Morning Call: pick of the papers

The ten must-read comment pieces from this morning's papers.

  1. Twitter's inadequate action over rape threats is itself an abuse (Guardian)
    Social media users should act to take back Twitter, writes Labour MP Stella Creasy.
  2. Europe ought to let its hopeless causes go bankrupt (Financial Times)
    The cure for the crisis is a dose of American-style tough love, writes Martin Sandbu
  3. I'm proud of our welfare reforms (Guardian)
    I don't apologise for trying to make the welfare state fair – it's something only this government can do, writes the Secretary of State for Work and Pensions, Iain Duncan Smith.
  4. Mo’s breaking records, but other migrants are breaking the law (Telegraph)
    Immigrants have a lot to offer Britain, but those here illegally have no right to remain, writes Boris Johnson.
  5. Trolls, Caroline Criado-Perez, and how to tackle the dark side of Twitter (Independent)
    The site should make it easier for users to report rape and death threats, writes Owen Jones.
  6. Europe’s 'recovery’ is a conjuring trick (Telegraph)
    The eurozone has had a good year – on paper. But it is crippled by too much debt to survive intact, says Jeff Randall
  7. At last internet trolls must face the real world (Times)
    Fury over Twitter abuse of the Jane Austen banknote campaigner shows how online behaviour is having to change, writes Libby Purves.
  8. There has been no good news for Britain’s army of underemployed workers (Independent)
    The underemployment rate rose more quickly than the unemployment rate in Q1 2013, writes David Blanchflower
  9. Five ways to widen the Tory appeal and win (Times)
    Victory in 2015 is possible if the party can rediscover its popular touch with these pledges to lower-income voters, says Tim Montgomerie
  10. West needs to criticise Putin – but not support his rivals (Financial Times)
    It is not our business to pick sides in Russia’s political battles, writes Anatol Lieven.

Alex Hern is a technology reporter for the Guardian. He was formerly staff writer at the New Statesman. You should follow Alex on Twitter.

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Scotland's vast deficit remains an obstacle to independence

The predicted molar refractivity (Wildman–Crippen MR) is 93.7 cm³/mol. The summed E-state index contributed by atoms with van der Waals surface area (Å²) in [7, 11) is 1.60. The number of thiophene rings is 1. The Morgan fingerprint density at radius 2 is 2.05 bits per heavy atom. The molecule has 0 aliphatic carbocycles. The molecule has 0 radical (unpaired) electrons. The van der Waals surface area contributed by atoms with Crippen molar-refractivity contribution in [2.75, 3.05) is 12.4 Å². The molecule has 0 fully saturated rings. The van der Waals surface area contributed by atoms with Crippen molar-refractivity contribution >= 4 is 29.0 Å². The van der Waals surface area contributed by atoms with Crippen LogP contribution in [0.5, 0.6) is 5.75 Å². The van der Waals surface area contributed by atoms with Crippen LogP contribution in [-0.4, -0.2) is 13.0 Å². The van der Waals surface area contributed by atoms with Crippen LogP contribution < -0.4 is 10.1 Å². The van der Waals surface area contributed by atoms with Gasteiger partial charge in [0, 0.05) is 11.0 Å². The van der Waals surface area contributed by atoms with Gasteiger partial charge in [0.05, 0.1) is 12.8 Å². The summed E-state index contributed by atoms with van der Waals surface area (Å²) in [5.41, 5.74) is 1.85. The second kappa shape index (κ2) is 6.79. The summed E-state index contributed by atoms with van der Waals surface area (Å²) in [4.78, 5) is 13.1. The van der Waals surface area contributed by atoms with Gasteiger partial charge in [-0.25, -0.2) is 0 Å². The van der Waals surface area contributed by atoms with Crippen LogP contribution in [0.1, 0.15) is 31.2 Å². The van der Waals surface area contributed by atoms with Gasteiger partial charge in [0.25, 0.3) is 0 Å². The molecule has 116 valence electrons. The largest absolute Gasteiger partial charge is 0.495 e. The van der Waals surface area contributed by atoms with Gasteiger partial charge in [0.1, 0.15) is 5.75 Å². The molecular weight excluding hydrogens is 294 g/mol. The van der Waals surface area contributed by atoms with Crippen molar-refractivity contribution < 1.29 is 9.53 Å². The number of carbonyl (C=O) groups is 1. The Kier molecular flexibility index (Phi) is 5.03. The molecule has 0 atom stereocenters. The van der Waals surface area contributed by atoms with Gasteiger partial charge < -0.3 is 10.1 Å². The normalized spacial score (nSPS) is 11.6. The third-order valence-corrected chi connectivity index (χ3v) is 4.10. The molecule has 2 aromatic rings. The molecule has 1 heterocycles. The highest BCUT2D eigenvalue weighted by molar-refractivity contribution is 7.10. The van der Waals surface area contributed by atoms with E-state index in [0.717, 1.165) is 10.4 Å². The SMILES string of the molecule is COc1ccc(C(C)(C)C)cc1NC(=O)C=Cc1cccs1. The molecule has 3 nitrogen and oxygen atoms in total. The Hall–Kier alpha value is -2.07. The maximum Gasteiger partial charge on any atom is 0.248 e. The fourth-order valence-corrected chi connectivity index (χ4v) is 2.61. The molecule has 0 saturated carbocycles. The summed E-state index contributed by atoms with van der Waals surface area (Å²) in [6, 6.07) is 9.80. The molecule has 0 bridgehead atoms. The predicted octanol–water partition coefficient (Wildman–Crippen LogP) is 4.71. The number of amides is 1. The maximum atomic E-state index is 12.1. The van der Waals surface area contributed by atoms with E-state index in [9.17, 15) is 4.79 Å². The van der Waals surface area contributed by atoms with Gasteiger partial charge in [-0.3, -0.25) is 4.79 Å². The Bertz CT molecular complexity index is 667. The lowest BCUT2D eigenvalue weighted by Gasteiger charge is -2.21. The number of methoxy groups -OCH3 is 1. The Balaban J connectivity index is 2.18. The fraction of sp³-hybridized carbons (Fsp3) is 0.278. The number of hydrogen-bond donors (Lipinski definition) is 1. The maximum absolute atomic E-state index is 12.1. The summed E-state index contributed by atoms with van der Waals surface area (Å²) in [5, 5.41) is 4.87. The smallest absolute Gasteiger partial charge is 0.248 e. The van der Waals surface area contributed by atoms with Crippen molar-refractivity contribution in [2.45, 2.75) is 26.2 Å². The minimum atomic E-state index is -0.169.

Though the country's financial position has improved, independence would still risk severe austerity. 

For the SNP, the annual Scottish public spending figures bring good and bad news. The good news, such as it is, is that Scotland's deficit fell by £1.3bn in 2016/17. The bad news is that it remains £13.3bn or 8.3 per cent of GDP – three times the UK figure of 2.4 per cent (£46.2bn) and vastly higher than the white paper's worst case scenario of £5.5bn. 

These figures, it's important to note, include Scotland's geographic share of North Sea oil and gas revenue. The "oil bonus" that the SNP once boasted of has withered since the collapse in commodity prices. Though revenue rose from £56m the previous year to £208m, this remains a fraction of the £8bn recorded in 2011/12. Total public sector revenue was £312 per person below the UK average, while expenditure was £1,437 higher. Though the SNP is playing down the figures as "a snapshot", the white paper unambiguously stated: "GERS [Government Expenditure and Revenue Scotland] is the authoritative publication on Scotland’s public finances". 

As before, Nicola Sturgeon has warned of the threat posed by Brexit to the Scottish economy. But the country's black hole means the risks of independence remain immense. As a new state, Scotland would be forced to pay a premium on its debt, resulting in an even greater fiscal gap. Were it to use the pound without permission, with no independent central bank and no lender of last resort, borrowing costs would rise still further. To offset a Greek-style crisis, Scotland would be forced to impose dramatic austerity. 

Sturgeon is undoubtedly right to warn of the risks of Brexit (particularly of the "hard" variety). But for a large number of Scots, this is merely cause to avoid the added turmoil of independence. Though eventual EU membership would benefit Scotland, its UK trade is worth four times as much as that with Europe. 

Of course, for a true nationalist, economics is irrelevant. Independence is a good in itself and sovereignty always trumps prosperity (a point on which Scottish nationalists align with English Brexiteers). But if Scotland is to ever depart the UK, the SNP will need to win over pragmatists, too. In that quest, Scotland's deficit remains a vast obstacle. 

George Eaton is political editor of the New Statesman.